On September 26, 2008, Ellis made his first appearance in a major league game when he pinch ran for Nomar Garciaparra in the 9th inning in a game against the San Francisco Giants. He then scored his first major league run when he was part of a two-run home run by the Dodgers’ every day catcher Russell Martin

In 2009, Ellis began the season as the starting catcher for the AAA Albuquerque Isotopes under the tutelage of journeyman veteran Danny Ardoin. He spent most of the season with the Isotopes and was called up to the Dodgers in September. He recorded his first Major League hit and RBI with a single in the final game of the season, on October 4, 2009 against the Colorado Rockies.

A.J. Ellis hit safely in 15 of his last 16 games at AAA, batting .377 (20-for-53) with eight doubles and nine RBI…

The 28-year-old is batting .358 (24-for-67) with eight doubles and 13 RBI in 21 August games…he is hitting .338 (27-for-80) with runners in scoring position…overall, he is batting .314 with 13 doubles and 37 RBI in 86 games…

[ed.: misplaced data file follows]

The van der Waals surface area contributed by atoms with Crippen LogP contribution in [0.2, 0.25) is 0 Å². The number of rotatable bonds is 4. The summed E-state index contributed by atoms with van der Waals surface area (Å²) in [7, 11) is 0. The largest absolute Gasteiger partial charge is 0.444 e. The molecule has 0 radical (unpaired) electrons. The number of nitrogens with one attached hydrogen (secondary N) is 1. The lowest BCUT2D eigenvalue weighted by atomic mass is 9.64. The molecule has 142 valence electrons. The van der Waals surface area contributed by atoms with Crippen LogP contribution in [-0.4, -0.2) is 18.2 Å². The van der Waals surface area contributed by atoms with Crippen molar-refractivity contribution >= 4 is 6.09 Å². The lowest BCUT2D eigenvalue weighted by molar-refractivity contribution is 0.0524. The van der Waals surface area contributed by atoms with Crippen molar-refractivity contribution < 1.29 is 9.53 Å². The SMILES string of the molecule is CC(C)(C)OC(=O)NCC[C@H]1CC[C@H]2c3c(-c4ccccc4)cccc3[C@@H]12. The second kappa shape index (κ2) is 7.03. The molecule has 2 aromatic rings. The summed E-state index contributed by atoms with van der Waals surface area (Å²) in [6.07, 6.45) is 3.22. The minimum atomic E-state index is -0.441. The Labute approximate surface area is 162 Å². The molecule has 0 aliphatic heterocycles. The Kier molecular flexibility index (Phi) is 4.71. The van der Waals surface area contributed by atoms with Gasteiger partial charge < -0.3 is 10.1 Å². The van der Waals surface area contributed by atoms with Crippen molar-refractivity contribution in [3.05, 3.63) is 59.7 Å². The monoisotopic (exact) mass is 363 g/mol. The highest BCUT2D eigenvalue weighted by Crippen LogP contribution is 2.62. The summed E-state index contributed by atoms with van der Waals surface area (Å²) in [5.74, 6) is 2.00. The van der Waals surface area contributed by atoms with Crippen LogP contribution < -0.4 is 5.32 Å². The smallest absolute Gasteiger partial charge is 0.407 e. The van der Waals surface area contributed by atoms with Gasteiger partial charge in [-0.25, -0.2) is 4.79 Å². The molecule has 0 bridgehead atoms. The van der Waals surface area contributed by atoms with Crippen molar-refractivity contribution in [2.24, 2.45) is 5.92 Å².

Not exactly chopped liver, even if he did do this at Albertquacky…

Any insurance money recovered for Martin's injury wouldn't help the club's payroll. It just would have been used to pay the lawyers in the McCourts' divorce proceedings. :-(

Maybe the Dodgers can contact the Rockies to see if Paul LoDuca is available. LoDuca, along with Manny and Eric Gagne, could help the Blue Crew maintain their team's squeaky clean image.

Rick, well said. Martin keeps trying this, trying that, changing mechanics, changing diet and training... but the one thing he needs to get back, consistency behind the plate, won't be obtained by fiddling.